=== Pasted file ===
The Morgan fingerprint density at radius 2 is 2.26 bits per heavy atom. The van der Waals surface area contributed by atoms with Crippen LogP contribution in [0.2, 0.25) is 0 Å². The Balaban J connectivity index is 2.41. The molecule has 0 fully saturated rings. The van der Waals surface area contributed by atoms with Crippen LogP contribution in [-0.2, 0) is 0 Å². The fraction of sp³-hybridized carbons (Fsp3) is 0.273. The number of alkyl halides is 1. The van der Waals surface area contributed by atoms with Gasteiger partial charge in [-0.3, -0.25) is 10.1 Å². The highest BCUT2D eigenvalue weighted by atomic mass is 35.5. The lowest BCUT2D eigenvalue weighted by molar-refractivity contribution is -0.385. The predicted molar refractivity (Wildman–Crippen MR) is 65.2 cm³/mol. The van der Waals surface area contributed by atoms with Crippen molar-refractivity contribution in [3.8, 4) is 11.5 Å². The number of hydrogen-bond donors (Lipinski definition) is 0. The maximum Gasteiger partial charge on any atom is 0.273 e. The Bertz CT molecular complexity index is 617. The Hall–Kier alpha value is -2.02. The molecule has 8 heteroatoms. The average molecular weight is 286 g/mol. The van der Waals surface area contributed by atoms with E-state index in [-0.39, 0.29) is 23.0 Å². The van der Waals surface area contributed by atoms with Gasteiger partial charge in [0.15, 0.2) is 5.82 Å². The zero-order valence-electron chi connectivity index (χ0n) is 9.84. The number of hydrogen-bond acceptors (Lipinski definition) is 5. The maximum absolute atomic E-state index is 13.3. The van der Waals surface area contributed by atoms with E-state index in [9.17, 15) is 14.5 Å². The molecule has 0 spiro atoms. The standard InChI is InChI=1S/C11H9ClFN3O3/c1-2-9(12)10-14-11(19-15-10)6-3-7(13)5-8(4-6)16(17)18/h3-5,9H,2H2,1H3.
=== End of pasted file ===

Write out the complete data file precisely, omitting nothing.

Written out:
The Morgan fingerprint density at radius 2 is 2.26 bits per heavy atom. The van der Waals surface area contributed by atoms with Crippen LogP contribution in [0.2, 0.25) is 0 Å². The Balaban J connectivity index is 2.41. The molecule has 0 fully saturated rings. The van der Waals surface area contributed by atoms with Crippen LogP contribution in [-0.2, 0) is 0 Å². The fraction of sp³-hybridized carbons (Fsp3) is 0.273. The number of alkyl halides is 1. The van der Waals surface area contributed by atoms with Gasteiger partial charge in [-0.3, -0.25) is 10.1 Å². The highest BCUT2D eigenvalue weighted by atomic mass is 35.5. The lowest BCUT2D eigenvalue weighted by molar-refractivity contribution is -0.385. The predicted molar refractivity (Wildman–Crippen MR) is 65.2 cm³/mol. The van der Waals surface area contributed by atoms with Crippen molar-refractivity contribution in [3.8, 4) is 11.5 Å². The number of hydrogen-bond donors (Lipinski definition) is 0. The maximum Gasteiger partial charge on any atom is 0.273 e. The Bertz CT molecular complexity index is 617. The Hall–Kier alpha value is -2.02. The molecule has 8 heteroatoms. The average molecular weight is 286 g/mol. The van der Waals surface area contributed by atoms with E-state index in [-0.39, 0.29) is 23.0 Å². The van der Waals surface area contributed by atoms with Gasteiger partial charge in [0.15, 0.2) is 5.82 Å². The zero-order valence-electron chi connectivity index (χ0n) is 9.84. The number of hydrogen-bond acceptors (Lipinski definition) is 5. The maximum absolute atomic E-state index is 13.3. The van der Waals surface area contributed by atoms with E-state index in [9.17, 15) is 14.5 Å². The molecule has 0 spiro atoms. The standard InChI is InChI=1S/C11H9ClFN3O3/c1-2-9(12)10-14-11(19-15-10)6-3-7(13)5-8(4-6)16(17)18/h3-5,9H,2H2,1H3.